Travis tests implant tracking system

  • Published
  • By Merrie Schilter-Lowe
  • 60th Air Mobility Wing Public Affairs

TRAVIS AIR FORCE BASE, Calif. – Every year the U.S. Food and Drug Administration recalls thousands of medical devices and tissue implants for a variety of reasons, including safety. 


Locating an implant patient could take hours, if not days, based on the date of the surgery and the patient’s location.      


Now, a unique device identification system will allow David Grant USAF Medical Center and the 60th Dental Squadron at Travis Air Force Base, California, to track implant patients in minutes with just a few keystrokes.


Travis is one of eight bases selected to test UDITracker, a secure web-based program that allows medical facilities to meet regulatory requirements, manage inventory, track warranty and product recall information and match patients to implants.


“This system provides a central database available to military treatment facilities worldwide, standardizing the many different processes currently available,” said Maj. (Dr.) James Cox, 27th Special Operations Medical Group chief of medical staff at Cannon AFB, New Mexico. 


Inspired to prevent adverse harm to Air Force patients who receive implants such as skin grafts, artificial joints and cardiac defibrillators and pacemakers, Cox headed a continuous process improvement team that identified the need for a standard implant tracking system.     


“Our team also discovered that Air Force medical and dental facilities alike displayed great variability in their implant tracking processes,” said Cox.


The team contacted dozens of bases and found “they were using everything from pen and paper ledger kept in a cabinet” to a sophisticated database set up by a computer expert, said Cox, who also has a background in computers. 


“The one commonality was that none of these homebrewed systems were accessible outside of their department or the military treatment facility.”    

As the principal investigator for the two-year pilot program, Cox visited Travis in April with the company that designed and maintains UDITracker to stand up the system at DGMC and the dental clinic.   

“The FDA, Joint Commission and the Air Force surgeon general requires that we know where the tissue is from the time it arrives,” said Maj. Raffy Mendoza, 60th Medial Group sterile processing and distributing facility tissue manager.  “We were doing that with binders going back years.  Now we can use UDITracker to track items from the loading dock until it’s either implanted in a patient or discarded.” 

Hospitals are not required to track a patient’s bone or tissue taken from one part of the body and implanted in another.


“We track anything that comes from a source – like a cadaver – that could potentially harbor disease or anything that the recipient could potentially reject,” said Lt. Col. (Dr.) Ryan Diepenbrock, 60th MDG oral and maxillofacial surgery program director.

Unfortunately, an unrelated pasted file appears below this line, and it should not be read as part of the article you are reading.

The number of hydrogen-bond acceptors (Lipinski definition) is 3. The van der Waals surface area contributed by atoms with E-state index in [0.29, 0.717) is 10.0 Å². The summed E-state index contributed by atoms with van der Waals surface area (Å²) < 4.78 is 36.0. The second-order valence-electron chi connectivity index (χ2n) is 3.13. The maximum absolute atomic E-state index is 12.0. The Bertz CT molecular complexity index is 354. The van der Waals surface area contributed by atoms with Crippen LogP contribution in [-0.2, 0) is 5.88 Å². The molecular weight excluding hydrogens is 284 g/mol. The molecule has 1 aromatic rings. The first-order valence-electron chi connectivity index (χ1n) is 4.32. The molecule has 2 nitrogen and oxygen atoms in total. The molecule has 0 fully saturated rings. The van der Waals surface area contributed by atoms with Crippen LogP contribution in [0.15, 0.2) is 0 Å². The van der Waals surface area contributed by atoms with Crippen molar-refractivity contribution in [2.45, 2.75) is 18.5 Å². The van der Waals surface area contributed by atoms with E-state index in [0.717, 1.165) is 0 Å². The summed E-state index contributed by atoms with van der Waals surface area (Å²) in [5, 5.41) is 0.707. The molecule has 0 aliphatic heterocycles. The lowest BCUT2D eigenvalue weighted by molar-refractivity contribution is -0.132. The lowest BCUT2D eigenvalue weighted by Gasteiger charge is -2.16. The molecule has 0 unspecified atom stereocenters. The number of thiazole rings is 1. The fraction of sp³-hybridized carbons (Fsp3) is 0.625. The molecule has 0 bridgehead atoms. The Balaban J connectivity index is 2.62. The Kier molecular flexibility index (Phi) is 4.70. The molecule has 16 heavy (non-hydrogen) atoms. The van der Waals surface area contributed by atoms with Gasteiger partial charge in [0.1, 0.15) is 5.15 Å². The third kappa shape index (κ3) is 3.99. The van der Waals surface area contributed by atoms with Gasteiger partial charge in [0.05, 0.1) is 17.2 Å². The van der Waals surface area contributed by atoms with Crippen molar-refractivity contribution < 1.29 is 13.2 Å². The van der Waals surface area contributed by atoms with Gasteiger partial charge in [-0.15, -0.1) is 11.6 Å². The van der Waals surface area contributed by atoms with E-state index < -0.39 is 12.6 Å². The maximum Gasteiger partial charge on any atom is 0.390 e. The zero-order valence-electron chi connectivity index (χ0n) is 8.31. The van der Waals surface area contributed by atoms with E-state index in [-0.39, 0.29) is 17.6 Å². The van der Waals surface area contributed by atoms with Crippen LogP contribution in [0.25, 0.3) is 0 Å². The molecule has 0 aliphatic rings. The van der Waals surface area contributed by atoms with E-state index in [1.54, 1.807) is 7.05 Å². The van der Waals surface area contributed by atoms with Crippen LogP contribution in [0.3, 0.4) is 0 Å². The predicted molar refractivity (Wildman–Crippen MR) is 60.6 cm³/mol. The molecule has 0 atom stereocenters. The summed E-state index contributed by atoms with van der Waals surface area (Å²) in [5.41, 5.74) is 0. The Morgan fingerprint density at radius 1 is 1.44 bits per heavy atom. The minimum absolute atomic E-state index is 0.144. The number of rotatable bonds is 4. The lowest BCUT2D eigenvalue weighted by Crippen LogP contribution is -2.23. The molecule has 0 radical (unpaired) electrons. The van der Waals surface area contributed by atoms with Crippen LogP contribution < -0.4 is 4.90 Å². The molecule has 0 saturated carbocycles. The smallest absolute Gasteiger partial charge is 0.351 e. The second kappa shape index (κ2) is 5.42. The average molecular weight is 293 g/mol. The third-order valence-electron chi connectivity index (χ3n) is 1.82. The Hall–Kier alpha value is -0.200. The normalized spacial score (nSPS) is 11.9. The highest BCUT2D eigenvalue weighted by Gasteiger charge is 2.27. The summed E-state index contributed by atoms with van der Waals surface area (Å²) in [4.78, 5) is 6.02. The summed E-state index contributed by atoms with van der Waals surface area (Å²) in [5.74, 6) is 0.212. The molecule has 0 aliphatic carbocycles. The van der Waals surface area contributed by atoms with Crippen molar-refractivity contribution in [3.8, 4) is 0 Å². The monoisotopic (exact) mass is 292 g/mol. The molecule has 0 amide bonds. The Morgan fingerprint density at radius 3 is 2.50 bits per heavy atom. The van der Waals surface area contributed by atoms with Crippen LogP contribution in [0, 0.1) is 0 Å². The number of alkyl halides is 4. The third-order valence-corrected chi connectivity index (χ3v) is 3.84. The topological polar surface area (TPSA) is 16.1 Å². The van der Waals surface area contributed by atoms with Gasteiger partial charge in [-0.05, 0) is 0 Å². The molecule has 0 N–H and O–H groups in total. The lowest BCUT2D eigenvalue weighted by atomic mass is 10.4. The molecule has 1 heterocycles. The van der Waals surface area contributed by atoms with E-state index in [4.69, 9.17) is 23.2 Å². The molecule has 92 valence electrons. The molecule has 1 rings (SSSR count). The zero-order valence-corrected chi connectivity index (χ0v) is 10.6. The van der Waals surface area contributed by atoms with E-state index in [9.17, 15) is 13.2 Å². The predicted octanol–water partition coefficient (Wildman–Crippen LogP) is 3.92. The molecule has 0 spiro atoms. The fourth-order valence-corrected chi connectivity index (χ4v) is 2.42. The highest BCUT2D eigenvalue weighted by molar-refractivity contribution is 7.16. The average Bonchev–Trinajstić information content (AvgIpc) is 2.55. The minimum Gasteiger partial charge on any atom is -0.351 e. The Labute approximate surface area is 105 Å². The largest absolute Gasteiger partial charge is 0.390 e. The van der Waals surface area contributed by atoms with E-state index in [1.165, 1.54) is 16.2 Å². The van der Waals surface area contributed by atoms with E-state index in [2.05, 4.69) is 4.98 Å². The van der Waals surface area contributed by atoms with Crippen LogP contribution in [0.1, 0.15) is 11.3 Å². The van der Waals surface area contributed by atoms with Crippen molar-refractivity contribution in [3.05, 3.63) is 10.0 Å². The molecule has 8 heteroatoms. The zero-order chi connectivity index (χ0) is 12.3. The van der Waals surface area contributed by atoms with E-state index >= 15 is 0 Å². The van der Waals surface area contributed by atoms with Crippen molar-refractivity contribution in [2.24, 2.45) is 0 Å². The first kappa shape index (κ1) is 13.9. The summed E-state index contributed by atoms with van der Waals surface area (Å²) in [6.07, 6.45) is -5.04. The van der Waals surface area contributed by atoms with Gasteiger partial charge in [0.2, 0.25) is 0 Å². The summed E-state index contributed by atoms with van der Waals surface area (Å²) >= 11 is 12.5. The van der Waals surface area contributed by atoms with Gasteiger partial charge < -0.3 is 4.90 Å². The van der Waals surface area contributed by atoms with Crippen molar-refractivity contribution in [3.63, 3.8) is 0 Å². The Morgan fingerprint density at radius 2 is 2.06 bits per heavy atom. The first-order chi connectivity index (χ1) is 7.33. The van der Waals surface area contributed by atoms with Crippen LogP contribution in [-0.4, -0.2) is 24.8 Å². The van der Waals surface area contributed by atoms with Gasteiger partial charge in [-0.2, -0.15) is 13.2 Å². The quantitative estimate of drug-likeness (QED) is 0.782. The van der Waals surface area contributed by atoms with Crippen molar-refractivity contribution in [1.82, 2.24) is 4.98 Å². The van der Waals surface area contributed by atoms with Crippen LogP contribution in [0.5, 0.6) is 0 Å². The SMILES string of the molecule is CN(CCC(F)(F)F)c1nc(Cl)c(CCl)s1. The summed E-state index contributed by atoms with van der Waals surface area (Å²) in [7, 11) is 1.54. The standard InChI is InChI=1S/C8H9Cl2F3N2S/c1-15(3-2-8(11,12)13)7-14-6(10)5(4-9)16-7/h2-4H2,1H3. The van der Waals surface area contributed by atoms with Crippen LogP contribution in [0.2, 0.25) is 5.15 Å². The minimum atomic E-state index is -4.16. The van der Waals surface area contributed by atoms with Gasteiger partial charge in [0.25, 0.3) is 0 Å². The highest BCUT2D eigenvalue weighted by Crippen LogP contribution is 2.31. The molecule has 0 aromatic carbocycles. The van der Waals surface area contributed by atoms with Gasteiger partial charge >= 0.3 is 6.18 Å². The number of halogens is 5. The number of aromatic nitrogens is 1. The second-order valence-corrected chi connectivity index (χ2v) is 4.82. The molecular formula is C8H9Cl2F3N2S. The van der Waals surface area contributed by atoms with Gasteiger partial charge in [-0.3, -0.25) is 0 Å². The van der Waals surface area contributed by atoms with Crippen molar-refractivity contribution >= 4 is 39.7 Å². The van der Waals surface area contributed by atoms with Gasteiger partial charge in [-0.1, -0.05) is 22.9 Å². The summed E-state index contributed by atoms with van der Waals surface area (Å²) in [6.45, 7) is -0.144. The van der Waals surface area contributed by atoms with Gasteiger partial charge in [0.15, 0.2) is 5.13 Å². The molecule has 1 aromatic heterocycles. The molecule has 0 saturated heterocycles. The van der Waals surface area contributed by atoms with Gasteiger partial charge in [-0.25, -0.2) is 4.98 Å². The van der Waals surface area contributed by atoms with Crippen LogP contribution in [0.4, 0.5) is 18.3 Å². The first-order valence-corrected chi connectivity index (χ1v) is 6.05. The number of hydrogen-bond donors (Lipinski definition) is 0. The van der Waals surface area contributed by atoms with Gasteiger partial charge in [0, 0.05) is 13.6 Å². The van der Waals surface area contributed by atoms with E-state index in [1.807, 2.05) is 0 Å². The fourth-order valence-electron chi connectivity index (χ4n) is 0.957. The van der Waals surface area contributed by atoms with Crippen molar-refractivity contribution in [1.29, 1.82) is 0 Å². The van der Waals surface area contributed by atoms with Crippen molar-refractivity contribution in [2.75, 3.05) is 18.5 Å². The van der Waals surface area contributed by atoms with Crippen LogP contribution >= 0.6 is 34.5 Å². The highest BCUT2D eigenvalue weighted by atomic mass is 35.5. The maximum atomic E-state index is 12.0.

DGMC maintains a tissue and non-tissue inventory worth millions of dollars, said Diepenbrock, who is a facial cosmetic surgeon and the human cellular and tissue tracking point of contact for the medical center. 

The oral and maxillofacial department uses the most implants followed by the dental clinic and operating room.

“Now we truly have a way to track our patients across the Department of Defense.  That’s the long-term advantage,” said Diepenbrock.

Access to UDITracker is password protected.  Items are scanned into the system by their barcode.  Not only does this speed up the documentation process, but also reduces the possibility of human error, said Maj. Dennis Barber, 60th MDG clinical nurse and non-tissue manager for the operating room. 

Once an item is in the system, technicians can locate it by the name, manufacturer, reference numbers, surgery date, surgeon or expiration date.  Patients are identified by their DOD identification number so no personally identifiable information is disclosed. 

“Seeing the expiration date makes it easier to manage the inventory for items that are constantly being received and used and ensures nothing expired gets sent to the operating room,” said Barber.  The system also makes it easier to manage the inventory, he said.   

“We can see what’s on the shelf and what we need to order,” said Barber.  The system even shows if the item is refrigerated or not (and) how to make tissue viable for surgery.” 

Staff also can scan barcodes on implants and tissue requested by a surgeon to ensure they have not been recalled. 

The FDA recalls items that are defective, could be a health risk or are both defective and a health risk.  Items are also recalled “for everything from packaging errors to premature warranty expiration,” said Diepenbrock. 

Several weeks after UDITracker was installed at DGMC, the system notified Barber’s department that 12 implants in the inventory had been recalled. 

“The notice listed the reason for the recall with a contact number for questions and replacements,” said Barber.  

“In the past, we had to wait for a recall notice to funnel down through several channels to Air Force Medical Service.  We have not heard of the recall through the previous notification system yet.  Just another great reason we have the new system,” said Barber.

Not only is the Air Force interested in an implant tracking system, but so is the Defense Health Agency “since the entire Military Health System shares similar challenges for tracking implants,” said Cox.  

Other bases participating in the pilot program are Randolph AFB, Texas; Wilford Hall Ambulatory Surgical Center, Joint-Base San Antonio; Keesler AFB, Mississippi; Nellis AFB, Nevada; and Cannon AFB.

The Air Force Academy in Colorado Springs, Colorado also is scheduled to get the system, said Cox.  The final base is yet to be determined.